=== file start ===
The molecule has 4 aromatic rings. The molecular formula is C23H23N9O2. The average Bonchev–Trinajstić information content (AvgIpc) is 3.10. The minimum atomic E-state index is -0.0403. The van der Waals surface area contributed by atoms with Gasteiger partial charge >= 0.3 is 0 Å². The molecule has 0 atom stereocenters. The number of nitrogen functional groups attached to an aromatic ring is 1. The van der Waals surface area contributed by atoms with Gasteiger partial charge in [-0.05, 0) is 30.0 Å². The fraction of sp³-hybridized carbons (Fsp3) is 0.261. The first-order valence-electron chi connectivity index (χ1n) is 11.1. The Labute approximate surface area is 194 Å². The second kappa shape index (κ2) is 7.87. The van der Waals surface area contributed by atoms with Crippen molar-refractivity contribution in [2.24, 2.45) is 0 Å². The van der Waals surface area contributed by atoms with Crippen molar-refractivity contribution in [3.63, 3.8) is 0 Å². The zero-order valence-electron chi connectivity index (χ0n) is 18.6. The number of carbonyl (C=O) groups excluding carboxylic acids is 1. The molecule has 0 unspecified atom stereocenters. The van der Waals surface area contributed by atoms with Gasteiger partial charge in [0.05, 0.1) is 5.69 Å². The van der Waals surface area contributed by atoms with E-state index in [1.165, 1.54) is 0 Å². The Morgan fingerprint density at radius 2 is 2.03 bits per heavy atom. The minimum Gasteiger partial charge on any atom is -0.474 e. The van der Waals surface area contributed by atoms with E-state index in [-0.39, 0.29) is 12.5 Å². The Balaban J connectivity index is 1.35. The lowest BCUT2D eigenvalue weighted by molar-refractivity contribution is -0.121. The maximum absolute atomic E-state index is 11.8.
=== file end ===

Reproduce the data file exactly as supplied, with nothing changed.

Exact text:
The molecule has 4 aromatic rings. The molecular formula is C23H23N9O2. The average Bonchev–Trinajstić information content (AvgIpc) is 3.10. The minimum atomic E-state index is -0.0403. The van der Waals surface area contributed by atoms with Gasteiger partial charge >= 0.3 is 0 Å². The molecule has 0 atom stereocenters. The number of nitrogen functional groups attached to an aromatic ring is 1. The van der Waals surface area contributed by atoms with Gasteiger partial charge in [-0.05, 0) is 30.0 Å². The fraction of sp³-hybridized carbons (Fsp3) is 0.261. The first-order valence-electron chi connectivity index (χ1n) is 11.1. The Labute approximate surface area is 194 Å². The second kappa shape index (κ2) is 7.87. The van der Waals surface area contributed by atoms with Crippen molar-refractivity contribution in [2.24, 2.45) is 0 Å². The van der Waals surface area contributed by atoms with Crippen molar-refractivity contribution in [3.63, 3.8) is 0 Å². The zero-order valence-electron chi connectivity index (χ0n) is 18.6. The number of carbonyl (C=O) groups excluding carboxylic acids is 1. The molecule has 0 unspecified atom stereocenters. The van der Waals surface area contributed by atoms with Gasteiger partial charge in [0.05, 0.1) is 5.69 Å². The van der Waals surface area contributed by atoms with E-state index in [1.165, 1.54) is 0 Å². The Morgan fingerprint density at radius 2 is 2.03 bits per heavy atom. The minimum Gasteiger partial charge on any atom is -0.474 e. The van der Waals surface area contributed by atoms with E-state index in [-0.39, 0.29) is 12.5 Å². The Balaban J connectivity index is 1.35. The lowest BCUT2D eigenvalue weighted by molar-refractivity contribution is -0.121. The maximum absolute atomic E-state index is 11.8.